The Beach Epiphany

Staring at the void of design.

My love started with Nitrome games. A love for cheap video games with simple pretty art and never ending gameplay. This newfound passion carried over to the likes of Nuclear Throne, FTL, and Hearthstone. I dreamed of making games like these, and yet couldn’t pinpoint what exactly had grabbed my attention. Was it really the price? The great aesthetics? The endless gameplay loops that kept me coming back? As I asked myself these questions, I stumbled onto Rooftop Cop sitting in a cheap bundle.

Rooftop Cop is a collection of five endless vignette games.The first four share similar art styles and gameplay mechanics I’ve grown so familiar with, even if I wasn’t connecting with them as much. Then, I reached the climactic ending.

All I saw was a beach with a fax machine.

I stopped to think, “Okay, how do I progress?” I searched the beach for answers and any kind of goal. I tried to swim, chased after seagulls, and slapped a fax machine — the last remaining relic of a society long gone — but there was nothing beyond these meaningless interactions. That’s when the whiplash hit me. I helplessly moved my 16 by 16 pixel blue character in a world of sand. There was nothing. I couldn’t stand it. And yet, it was beautiful. I saw the intent of the developer in this void of design. I saw what I loved in games.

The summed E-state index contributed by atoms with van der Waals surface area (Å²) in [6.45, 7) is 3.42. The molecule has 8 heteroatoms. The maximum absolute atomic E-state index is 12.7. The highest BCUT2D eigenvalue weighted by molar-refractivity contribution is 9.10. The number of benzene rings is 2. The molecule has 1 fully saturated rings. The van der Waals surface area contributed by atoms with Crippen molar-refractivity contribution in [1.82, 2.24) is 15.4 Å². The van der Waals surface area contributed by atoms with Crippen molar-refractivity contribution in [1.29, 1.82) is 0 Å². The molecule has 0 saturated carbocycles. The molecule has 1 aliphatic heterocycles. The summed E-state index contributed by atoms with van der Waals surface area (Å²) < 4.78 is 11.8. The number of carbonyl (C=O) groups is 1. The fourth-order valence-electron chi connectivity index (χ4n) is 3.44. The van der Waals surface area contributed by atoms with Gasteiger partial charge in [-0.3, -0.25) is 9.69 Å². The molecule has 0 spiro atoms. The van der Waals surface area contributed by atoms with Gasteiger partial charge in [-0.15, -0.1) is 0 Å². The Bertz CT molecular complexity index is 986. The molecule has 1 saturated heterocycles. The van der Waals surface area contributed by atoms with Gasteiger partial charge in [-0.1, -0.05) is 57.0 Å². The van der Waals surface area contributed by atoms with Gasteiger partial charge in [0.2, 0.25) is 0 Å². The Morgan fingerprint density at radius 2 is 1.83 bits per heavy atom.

It’s not about the gamified conflict or the mechanical mastery. It’s the emotional impact we get from such minimal mechanics. Mechanics can let us feel attached to 16 by 16 pixel slogs of colour. Simple scores and systems can play with our emotions. My favourite games didn’t just have great visuals or engaging loops. They spoke emotion and intent through the mechanics itself. With only the mechanics to walk and slap, I had to take in the ruin of this game’s society. In this desolate absence of a goal, I saw what games can do.

By Tigran Bleyan

Tigran Bleyan studies Life Science at UofT. He designs games, voice acts and writes about social issues. He logs what he does and is open to chat on Twitter @TigranBleyan

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